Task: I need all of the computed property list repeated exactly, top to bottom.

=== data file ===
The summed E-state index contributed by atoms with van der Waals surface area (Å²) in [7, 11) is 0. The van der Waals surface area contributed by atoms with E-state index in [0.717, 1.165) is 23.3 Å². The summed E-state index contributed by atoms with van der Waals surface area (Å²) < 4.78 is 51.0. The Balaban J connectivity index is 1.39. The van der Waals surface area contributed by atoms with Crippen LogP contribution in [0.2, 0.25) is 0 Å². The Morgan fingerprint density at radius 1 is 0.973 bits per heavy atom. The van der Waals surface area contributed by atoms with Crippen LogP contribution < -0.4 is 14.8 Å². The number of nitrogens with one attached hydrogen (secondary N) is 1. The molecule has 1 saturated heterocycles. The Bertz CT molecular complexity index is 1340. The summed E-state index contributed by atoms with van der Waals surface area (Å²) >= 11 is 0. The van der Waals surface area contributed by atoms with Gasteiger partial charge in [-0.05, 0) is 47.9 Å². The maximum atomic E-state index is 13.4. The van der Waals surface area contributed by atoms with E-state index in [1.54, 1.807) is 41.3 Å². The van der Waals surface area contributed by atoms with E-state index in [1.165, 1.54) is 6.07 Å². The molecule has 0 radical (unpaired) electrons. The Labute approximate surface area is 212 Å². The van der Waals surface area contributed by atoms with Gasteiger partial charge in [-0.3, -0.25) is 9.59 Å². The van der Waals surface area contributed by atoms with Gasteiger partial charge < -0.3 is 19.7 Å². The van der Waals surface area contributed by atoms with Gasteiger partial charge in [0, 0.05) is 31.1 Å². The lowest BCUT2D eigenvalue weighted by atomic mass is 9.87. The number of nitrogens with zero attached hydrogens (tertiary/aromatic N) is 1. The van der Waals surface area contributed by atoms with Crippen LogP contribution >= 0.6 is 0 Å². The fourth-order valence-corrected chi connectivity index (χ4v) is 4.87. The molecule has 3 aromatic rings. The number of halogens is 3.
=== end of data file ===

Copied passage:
The summed E-state index contributed by atoms with van der Waals surface area (Å²) in [7, 11) is 0. The van der Waals surface area contributed by atoms with E-state index in [0.717, 1.165) is 23.3 Å². The summed E-state index contributed by atoms with van der Waals surface area (Å²) < 4.78 is 51.0. The Balaban J connectivity index is 1.39. The van der Waals surface area contributed by atoms with Crippen LogP contribution in [0.2, 0.25) is 0 Å². The Morgan fingerprint density at radius 1 is 0.973 bits per heavy atom. The van der Waals surface area contributed by atoms with Crippen LogP contribution < -0.4 is 14.8 Å². The number of nitrogens with one attached hydrogen (secondary N) is 1. The molecule has 1 saturated heterocycles. The Bertz CT molecular complexity index is 1340. The summed E-state index contributed by atoms with van der Waals surface area (Å²) >= 11 is 0. The van der Waals surface area contributed by atoms with Gasteiger partial charge in [-0.05, 0) is 47.9 Å². The maximum atomic E-state index is 13.4. The van der Waals surface area contributed by atoms with E-state index in [1.54, 1.807) is 41.3 Å². The van der Waals surface area contributed by atoms with E-state index in [1.165, 1.54) is 6.07 Å². The molecule has 0 radical (unpaired) electrons. The Labute approximate surface area is 212 Å². The van der Waals surface area contributed by atoms with Gasteiger partial charge in [-0.3, -0.25) is 9.59 Å². The van der Waals surface area contributed by atoms with Gasteiger partial charge < -0.3 is 19.7 Å². The van der Waals surface area contributed by atoms with Gasteiger partial charge in [0, 0.05) is 31.1 Å². The lowest BCUT2D eigenvalue weighted by atomic mass is 9.87. The number of nitrogens with zero attached hydrogens (tertiary/aromatic N) is 1. The van der Waals surface area contributed by atoms with Crippen LogP contribution >= 0.6 is 0 Å². The fourth-order valence-corrected chi connectivity index (χ4v) is 4.87. The molecule has 3 aromatic rings. The number of halogens is 3.